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The Spokesman-Review Newspaper
Spokane, Washington  Est. May 19, 1883

Employee of Cheney marijuana shop remains missing after kidnapping Sunday afternoon

An employee of a Cheney marijuana shop remained missing Monday, a day after he was abducted at work.

Cameron Smith, 46, was working at the Lucid Marijuana store, 1845 First Street, at about 12:45 p.m. when he was kidnapped at gunpoint after the store refused to sell product to two people.

Michael Schoefield, one of Lucid’s owners, said a man and a woman tried entering the store, but were told multiple times they couldn’t get admission without proper identification. Schoefield said the man told employees he didn’t have an ID, that it was back in Yakima. The woman was able to produce identification, but she was 18.

Employees said the man was cordial while inside, not combative or rude, and the woman didn’t talk much. The two eventually left the store and returned to a white Ford F-250 pickup truck parked on the far side of the parking lot, facing a Banner Bank.

Employees said the man then exited the truck, and walked around to the side of the shopping plaza, away from the front door of Lucid, where Smith was sitting in his 2008 Acura SUV while on his lunch break.

Schofield said he assumed the man chose Smith randomly as an avenue to relieve his frustration.

“This is all just a bad place, bad time,” he said. “This is 100 percent a terrible tragedy.”

Cheney police Captain Richard Beghtol said video surveillance showed the male suspect walk up to Smith’s car and pull out a gun, firing two shots into the driver’s side window. Employees reported hearing the shots, but not knowing what they were at the time.

“Nobody really saw it transpire,” said Stacia Shirley, Lucid’s general manager.

The male suspect then hopped in and drove away in Smith’s car, with Smith still inside.

The female and another woman also left the area in the Ford pickup, which was recently reported stolen in the White Swan area of Yakima County. Both vehicles headed north on state Route 904. Schoefield said Smith’s phone was pinged just outside of Medical Lake, where it was likely thrown out of a vehicle.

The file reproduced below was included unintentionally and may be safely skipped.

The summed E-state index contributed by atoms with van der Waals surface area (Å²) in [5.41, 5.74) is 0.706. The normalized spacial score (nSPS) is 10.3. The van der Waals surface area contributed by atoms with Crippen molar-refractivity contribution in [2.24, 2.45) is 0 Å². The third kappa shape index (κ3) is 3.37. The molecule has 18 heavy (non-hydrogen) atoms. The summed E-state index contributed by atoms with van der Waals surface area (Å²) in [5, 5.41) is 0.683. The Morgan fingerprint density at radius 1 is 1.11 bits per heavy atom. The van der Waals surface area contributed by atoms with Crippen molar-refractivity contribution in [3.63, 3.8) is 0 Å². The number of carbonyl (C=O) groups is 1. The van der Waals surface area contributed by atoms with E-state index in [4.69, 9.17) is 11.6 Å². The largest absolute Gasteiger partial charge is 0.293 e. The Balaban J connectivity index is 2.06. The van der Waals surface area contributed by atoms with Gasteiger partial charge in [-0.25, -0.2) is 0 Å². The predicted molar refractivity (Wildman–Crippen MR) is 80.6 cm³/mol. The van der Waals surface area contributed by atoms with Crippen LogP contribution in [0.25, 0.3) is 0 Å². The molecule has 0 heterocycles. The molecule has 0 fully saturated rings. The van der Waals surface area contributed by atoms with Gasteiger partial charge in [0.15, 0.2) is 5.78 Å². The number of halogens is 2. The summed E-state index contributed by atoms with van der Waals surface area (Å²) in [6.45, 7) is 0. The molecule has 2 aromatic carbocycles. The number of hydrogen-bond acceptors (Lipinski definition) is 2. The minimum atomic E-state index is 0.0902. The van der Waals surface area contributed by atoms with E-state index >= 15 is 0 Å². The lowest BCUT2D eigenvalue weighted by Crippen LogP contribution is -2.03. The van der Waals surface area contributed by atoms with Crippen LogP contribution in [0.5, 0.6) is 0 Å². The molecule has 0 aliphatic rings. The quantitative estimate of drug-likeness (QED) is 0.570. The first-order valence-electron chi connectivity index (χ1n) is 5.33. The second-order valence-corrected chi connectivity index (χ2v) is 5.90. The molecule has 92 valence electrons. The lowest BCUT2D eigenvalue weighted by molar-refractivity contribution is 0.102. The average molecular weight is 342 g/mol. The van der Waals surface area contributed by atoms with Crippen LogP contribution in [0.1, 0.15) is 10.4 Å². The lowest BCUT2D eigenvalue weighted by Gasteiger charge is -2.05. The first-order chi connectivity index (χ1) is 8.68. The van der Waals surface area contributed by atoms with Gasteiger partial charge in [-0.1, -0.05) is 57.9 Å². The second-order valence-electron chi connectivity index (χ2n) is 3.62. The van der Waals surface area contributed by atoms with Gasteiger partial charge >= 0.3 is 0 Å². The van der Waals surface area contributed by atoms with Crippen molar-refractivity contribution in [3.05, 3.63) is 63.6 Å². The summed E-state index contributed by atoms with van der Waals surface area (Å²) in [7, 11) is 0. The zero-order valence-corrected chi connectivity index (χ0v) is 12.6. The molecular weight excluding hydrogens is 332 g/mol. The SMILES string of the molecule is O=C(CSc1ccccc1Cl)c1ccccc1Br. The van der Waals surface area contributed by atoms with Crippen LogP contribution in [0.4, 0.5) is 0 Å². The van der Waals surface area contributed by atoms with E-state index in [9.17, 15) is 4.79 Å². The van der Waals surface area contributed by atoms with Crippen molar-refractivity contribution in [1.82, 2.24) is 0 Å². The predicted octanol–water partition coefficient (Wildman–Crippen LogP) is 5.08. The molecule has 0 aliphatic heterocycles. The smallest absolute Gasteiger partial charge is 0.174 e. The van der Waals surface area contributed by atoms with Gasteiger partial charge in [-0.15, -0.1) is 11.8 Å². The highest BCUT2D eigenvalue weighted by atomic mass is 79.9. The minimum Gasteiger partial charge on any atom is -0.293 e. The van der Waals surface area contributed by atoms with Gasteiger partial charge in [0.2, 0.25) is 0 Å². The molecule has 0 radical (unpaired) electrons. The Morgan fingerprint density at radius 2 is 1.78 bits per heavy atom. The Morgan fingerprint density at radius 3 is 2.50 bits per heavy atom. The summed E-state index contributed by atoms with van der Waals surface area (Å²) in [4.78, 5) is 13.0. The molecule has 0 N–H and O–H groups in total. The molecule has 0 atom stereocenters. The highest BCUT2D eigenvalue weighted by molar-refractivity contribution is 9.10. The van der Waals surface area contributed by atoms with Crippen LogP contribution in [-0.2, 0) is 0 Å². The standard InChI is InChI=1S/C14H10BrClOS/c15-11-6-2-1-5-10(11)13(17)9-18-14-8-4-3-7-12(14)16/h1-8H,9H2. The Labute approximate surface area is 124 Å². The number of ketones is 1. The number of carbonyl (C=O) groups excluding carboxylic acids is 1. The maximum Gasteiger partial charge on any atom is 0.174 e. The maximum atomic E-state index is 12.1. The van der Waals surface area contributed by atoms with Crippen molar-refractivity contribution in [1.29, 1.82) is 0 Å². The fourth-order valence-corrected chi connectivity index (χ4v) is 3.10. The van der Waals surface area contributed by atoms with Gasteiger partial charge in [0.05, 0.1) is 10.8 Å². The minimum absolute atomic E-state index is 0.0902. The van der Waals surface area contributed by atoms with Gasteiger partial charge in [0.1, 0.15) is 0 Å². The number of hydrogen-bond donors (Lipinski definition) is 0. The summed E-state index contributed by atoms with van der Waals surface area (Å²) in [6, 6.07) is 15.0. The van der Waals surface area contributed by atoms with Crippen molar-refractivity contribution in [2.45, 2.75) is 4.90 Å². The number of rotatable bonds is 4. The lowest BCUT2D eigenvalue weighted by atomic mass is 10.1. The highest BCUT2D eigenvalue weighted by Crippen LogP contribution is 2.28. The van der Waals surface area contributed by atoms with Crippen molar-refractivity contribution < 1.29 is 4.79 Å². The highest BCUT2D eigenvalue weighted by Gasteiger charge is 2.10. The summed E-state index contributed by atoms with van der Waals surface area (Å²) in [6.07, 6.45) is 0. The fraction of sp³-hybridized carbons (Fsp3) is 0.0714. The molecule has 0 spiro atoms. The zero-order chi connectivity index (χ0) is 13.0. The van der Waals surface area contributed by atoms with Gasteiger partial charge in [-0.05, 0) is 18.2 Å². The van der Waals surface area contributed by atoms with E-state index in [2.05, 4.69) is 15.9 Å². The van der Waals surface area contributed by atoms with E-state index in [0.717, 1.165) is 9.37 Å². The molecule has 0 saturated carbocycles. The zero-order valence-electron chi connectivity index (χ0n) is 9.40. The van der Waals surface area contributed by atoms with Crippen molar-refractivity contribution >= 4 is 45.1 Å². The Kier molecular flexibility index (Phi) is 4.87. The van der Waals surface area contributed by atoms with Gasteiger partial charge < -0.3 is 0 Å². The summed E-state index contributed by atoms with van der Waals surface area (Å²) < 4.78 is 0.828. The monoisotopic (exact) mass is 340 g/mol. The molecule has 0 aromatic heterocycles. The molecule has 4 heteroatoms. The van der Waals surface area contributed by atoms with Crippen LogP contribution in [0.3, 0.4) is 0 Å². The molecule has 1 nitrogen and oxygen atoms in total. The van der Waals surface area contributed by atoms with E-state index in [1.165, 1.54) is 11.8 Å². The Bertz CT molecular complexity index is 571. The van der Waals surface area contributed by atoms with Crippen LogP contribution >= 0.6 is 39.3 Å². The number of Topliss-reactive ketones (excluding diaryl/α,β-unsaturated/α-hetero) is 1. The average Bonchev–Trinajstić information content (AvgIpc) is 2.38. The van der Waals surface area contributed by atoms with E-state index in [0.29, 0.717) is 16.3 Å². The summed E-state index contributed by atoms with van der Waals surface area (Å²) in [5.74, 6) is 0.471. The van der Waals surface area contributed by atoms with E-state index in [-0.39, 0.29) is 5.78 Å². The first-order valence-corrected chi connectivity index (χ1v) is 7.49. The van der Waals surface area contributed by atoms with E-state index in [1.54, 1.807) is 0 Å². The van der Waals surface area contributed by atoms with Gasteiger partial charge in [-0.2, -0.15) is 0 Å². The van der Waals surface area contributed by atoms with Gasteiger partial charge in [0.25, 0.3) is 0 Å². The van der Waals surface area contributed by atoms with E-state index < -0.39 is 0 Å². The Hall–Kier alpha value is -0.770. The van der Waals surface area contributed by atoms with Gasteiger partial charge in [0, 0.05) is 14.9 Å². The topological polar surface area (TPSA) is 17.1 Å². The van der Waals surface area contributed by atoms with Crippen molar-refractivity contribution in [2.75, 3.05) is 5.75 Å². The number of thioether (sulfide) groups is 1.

The three suspects have not been identified by police. The man and woman who entered the store were captured by the store’s surveillance cameras, which police have shared in hope of identifying the two.

Beghtol said police have received multiple calls from people who recognize the same man as the suspect who abducted Smith. Beghtol wouldn’t release the man’s name, but said Monday morning that officers were “tracking down several leads right now.”

The FBI has offered assistance in the case, but is not part of the current investigation, Special Agent Christian Parker said Monday afternoon.

Mikhail Carpenter, a spokesman with the Washington Liquor and Cannabis Board, said the agency was monitoring the incident, but any investigation is the job of local law enforcement. Carpenter said there had been reports of armed robberies at cannabis retailers throughout the state, but he was not aware of any reported abductions at state-licensed stores.

Immediately after the kidnapping, Schoefield and others who knew Smith took to social media, asking for help from anyone who knew the beloved barber-turned-budtender from Toledo, Ohio.

“Cam was a well-loved person,” Schoefield said. “He was a celebrity in this town.”

Amber McDaniel, a regular who frequents Lucid with her fiance, said she knew Smith and the rest of the staff like family. She said she’s had a sickening feeling in her gut since learning Smith was kidnapped.

“He’s a genuinely good person and always has a smile on his face,” she wrote in a Facebook message Monday morning. “My mind just (keeps) thinking about how scary it must have been for everyone there, how frightened Cam must have been.”

McDaniel said she and her fiance had planned to drive straight to Lucid from downtown Cheney on their way home Sunday afternoon, around the time the kidnapping happened, but instead they stopped for gas – possibly saving themselves from getting caught in the altercation.

“If we had stuck to our original plan, one of those bullets could have hit us,” she wrote. “I thank God no one got hurt in the crossfire.”

More than 100 people, many with tears in their eyes, attended a candlelight vigil outside the store Monday evening.

Smith’s brother, Dennis Turner, led a prayer and asked attendees to sign a book that would be sent to their family in Ohio. Turner, a co-owner of Lucid who’s run the business for about five years, said Smith moved to Cheney about a year and a half ago.

“At the end of the day,” he said, “the most important thing is to bring Cam home safe.”

Reporter Chad Sokol contributed to this story